« Last Edit: March 04, 2016, 02:01:59 pm by Diouf »Logged

Diouf
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« Reply #853 on: March 16, 2016, 07:36:00 am »
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Who should be the next Liberal leader?

A poll by Norstat for Altinget shows that deputy leader and Foreign Minister Kristian Jensen is not the most popular choice to succeed Lars Løkke Rasmussen as Liberal leader. Only 17 % of the Liberal voters preferred him, while 34 % wants Group Leader Søren Gade and 28 % Minister of Immigration Inger Støjberg. 6 % prefers Minister of Justice Søren Pind. Løkke has not made any comments signalling that he will resign, but his low personal approval ratings and the Liberals' poor polling numbers make the question float around. This was intensified after Jensen's recent comments that his goal is to become leader, even if it requires an contested election, unlike the last two times where the deputy leader have become leaders without a contest.

Jensen could perhaps have become leader in 2014, where a new range of scandals and a terrible EP election results plagued Løkke Rasmussen. Parts of the party was ready to remove him, but at the last second he and Jensen stroke a deal to keep the peace and involve Jensen more in the leadership of the party. Before that deal, there had been a dramatic course of events with strong rumours that Løkke would resign, but then support Gade in a contested election against Jensen.

Gade is a staunch Løkke supporter, and would be seen as a straight continuation of his line, but he has stronger approval ratings, and is from Western Jutland, down to earth and therefore seen to be more in line with the party members. He would fit very well with the current political line in the Liberals with moving state jobs away from Copenhagen, more emphasis on agriculture than environment, and more options to build attractions close to the coasts. Unsurprisingly, he is therefore least favoured by the Alternative voters, but generally the most popular. 25 % of all voters see him as the best successor.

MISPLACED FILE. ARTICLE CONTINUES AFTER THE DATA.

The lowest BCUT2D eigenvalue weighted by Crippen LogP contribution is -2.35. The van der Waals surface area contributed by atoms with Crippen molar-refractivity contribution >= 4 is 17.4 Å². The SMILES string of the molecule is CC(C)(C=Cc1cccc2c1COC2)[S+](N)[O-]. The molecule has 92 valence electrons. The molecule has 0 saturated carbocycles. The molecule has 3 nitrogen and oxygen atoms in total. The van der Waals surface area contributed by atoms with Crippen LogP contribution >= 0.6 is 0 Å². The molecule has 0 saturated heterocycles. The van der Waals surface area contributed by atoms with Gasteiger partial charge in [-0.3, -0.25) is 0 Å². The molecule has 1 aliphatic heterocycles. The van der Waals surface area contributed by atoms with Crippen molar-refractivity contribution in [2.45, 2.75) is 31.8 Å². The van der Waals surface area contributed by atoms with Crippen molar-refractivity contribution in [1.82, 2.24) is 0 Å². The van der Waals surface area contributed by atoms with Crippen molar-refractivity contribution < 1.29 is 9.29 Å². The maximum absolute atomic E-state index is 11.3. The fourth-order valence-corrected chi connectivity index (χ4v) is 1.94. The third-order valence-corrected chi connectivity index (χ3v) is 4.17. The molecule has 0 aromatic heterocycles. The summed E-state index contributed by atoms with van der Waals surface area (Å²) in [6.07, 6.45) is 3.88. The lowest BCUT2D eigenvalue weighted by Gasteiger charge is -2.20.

Støjberg is currently Minister of Immigration, and personifies the tough line on that question. However, she is often more focused on emotion that substance in explaining her policy choices, and I think many in the parliamentary group would be afraid to see her in a wide-ranging policy debate one-on-one with the Social Democrat leader. She is the preferred successor among DPP-voters.

Jensen is also from Western Jutland, but is seen as a more pro-European, pro-Internationalist person than Gade. However, his pious life-style and his activities in local sports clubs still gives him a folksier vibe than Løkke and his expenses scandals, but his Foreign Minister role and pro-EU stances might blur this kind of appeal. After his last minute pull-out from the battle versus Løkke in 2014, many see him as not strong enough to be the leader. However, with his current position as deputy leader and his decision not to throw the party into further chaos in 2014, I still see him as the frontrunner. Best liked among Red-Green, Alternative and SPP voters, however, which tells a bit about why he might not be the perfect match to the Liberal members. The left-wingers probably hope that he will be a bit less tough on migration, refugees etc, but I wouldn't expect any significant change there.

Pind was one of the young liberal lions who were shut out during Fogh's reign, but was promoted once Løkke became leader. He is quite tough on crime as Minister of Justice, which has made him rather popular. However, he has a somewhat weird personality and strikes a strange note a bit too often. I think too many would see him as too big of a risk to take.

My preferred choice would probably be Jensen, and then hopefully Sophie Løhde as the new Deputy Leader, but I could easily live with Gade as well.
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Helsinkian
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« Reply #854 on: March 19, 2016, 12:32:35 pm »